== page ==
Chrystal
# George Chrystal

### Born: 8 March 1851
in Old Meldrum (near Aberdeen), Scotland

Died: 3 Nov 1911
in Edinburgh, Scotland.

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**Chrystal** is best remembered today for Algebra a two volume work which was completed by 1889. He was also involved in educational reform throughout his career and was a major figure in setting up the educational system in Scotland.

In 1867 Chrystal attended Aberdeen University, graduating (1871) in mathematics and physics. He obtained a scholarship to Cambridge and went to Peterhouse in 1872. While an undergraduate at Cambridge he was influenced by Adams, Stokes and Maxwell. He graduated in 1875 with Stokes as one of his examiners and became a lecturer at Corpus Christi College in Cambridge. He was bracketed first with Burnside in the final examination. Chrystal was considered the most widely read among the young mathematicians.
Chrystal worked with Maxwell on the experimental verification of Ohm's Law in the newly opened Cavendish Laboratory in Cambridge.

In 1877 Chrystal applied for the chair of mathematics in St Andrews. With outstanding references from Maxwell, Thomson, Stokes and others he was appointed.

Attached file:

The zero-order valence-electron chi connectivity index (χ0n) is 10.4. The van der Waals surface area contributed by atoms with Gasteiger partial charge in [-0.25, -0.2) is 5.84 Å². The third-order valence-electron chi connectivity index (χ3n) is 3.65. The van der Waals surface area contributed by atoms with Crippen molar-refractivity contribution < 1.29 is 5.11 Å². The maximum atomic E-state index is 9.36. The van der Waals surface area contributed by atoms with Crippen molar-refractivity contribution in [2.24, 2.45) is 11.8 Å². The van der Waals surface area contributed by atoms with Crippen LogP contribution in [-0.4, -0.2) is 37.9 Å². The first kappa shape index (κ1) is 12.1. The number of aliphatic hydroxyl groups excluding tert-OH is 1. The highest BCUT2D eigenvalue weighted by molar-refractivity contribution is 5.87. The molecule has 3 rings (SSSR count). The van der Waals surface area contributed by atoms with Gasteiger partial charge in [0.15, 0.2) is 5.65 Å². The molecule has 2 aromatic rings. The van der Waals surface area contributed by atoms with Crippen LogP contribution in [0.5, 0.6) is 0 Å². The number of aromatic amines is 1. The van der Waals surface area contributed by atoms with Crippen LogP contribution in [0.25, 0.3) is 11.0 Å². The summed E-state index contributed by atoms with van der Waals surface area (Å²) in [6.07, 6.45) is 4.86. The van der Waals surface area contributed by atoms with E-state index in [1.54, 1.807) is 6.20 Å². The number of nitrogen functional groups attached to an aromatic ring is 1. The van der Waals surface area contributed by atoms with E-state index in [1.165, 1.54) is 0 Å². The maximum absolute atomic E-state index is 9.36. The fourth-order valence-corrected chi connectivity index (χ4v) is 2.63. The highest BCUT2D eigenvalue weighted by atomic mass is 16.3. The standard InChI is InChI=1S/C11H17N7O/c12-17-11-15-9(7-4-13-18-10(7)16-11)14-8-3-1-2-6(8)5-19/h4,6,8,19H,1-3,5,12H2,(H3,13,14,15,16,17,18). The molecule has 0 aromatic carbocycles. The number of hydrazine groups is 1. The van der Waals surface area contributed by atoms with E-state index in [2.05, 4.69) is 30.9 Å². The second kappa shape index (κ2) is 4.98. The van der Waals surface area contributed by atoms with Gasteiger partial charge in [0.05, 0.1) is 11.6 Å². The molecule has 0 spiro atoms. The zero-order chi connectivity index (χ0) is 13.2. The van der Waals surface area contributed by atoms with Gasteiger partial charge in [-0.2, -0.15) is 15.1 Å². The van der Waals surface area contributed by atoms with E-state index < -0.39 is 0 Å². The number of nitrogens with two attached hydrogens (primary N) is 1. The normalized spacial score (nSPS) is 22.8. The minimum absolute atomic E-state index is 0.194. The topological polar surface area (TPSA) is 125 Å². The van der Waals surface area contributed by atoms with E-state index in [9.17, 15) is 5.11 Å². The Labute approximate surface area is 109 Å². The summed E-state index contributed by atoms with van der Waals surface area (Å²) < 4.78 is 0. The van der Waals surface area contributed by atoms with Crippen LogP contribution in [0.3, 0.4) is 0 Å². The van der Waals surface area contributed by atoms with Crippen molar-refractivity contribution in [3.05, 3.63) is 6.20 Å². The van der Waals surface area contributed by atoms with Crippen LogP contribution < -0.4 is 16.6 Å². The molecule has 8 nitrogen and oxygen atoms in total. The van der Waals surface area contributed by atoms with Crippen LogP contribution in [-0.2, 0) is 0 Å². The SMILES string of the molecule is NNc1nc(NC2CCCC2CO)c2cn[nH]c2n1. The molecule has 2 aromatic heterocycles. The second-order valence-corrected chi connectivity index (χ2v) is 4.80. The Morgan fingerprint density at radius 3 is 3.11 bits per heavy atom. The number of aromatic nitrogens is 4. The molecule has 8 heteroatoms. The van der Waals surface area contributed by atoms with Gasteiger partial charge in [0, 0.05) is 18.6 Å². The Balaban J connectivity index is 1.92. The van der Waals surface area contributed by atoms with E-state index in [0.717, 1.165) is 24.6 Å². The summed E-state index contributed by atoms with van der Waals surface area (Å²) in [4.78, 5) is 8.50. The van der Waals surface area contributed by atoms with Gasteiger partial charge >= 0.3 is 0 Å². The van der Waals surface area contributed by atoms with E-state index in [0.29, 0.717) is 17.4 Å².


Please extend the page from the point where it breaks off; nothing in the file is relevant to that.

In 1879 he was appointed to the chair of mathematics in Edinburgh where he was to remain for the rest of his career.

Chrystal is famed for his contributions to Encyclopaedia Britannica, Electricity, Magnetism, Mathematics, Parallels and many others such as biographies of mathematicians.

Chrystal is best remembered for his two volume Algebra (1889). He wrote several papers on differential equations which were published between 1891 and 1896.

Chrystal was involved in educational reform throughout his career and was a major figure in setting up the Scottish Higher Leaving Certificate which has lasted, with modifications, to the present day.

His last major piece of work was a study of seiches, a form of wave observed on the Scottish lochs. He undertook both experimental and theoretical work on sceiches, as part of the Scottish Lake Survey.

**References (2 books/articles)**

**References elsewhere in this archive:**

Tell me about Chrystal's work on the fundamental theorem of algebra

George Chrystal was awarded the Royal Medal of the Royal Society in 1911. You can see a history of the Royal Medal and a list of the winners in our archive.

George Chrystal was elected an honorary member of the Edinburgh Mathematical Society in 1883. You can see a history of the EMS and a list of the honorary fellows.

JOC/EFR December 1996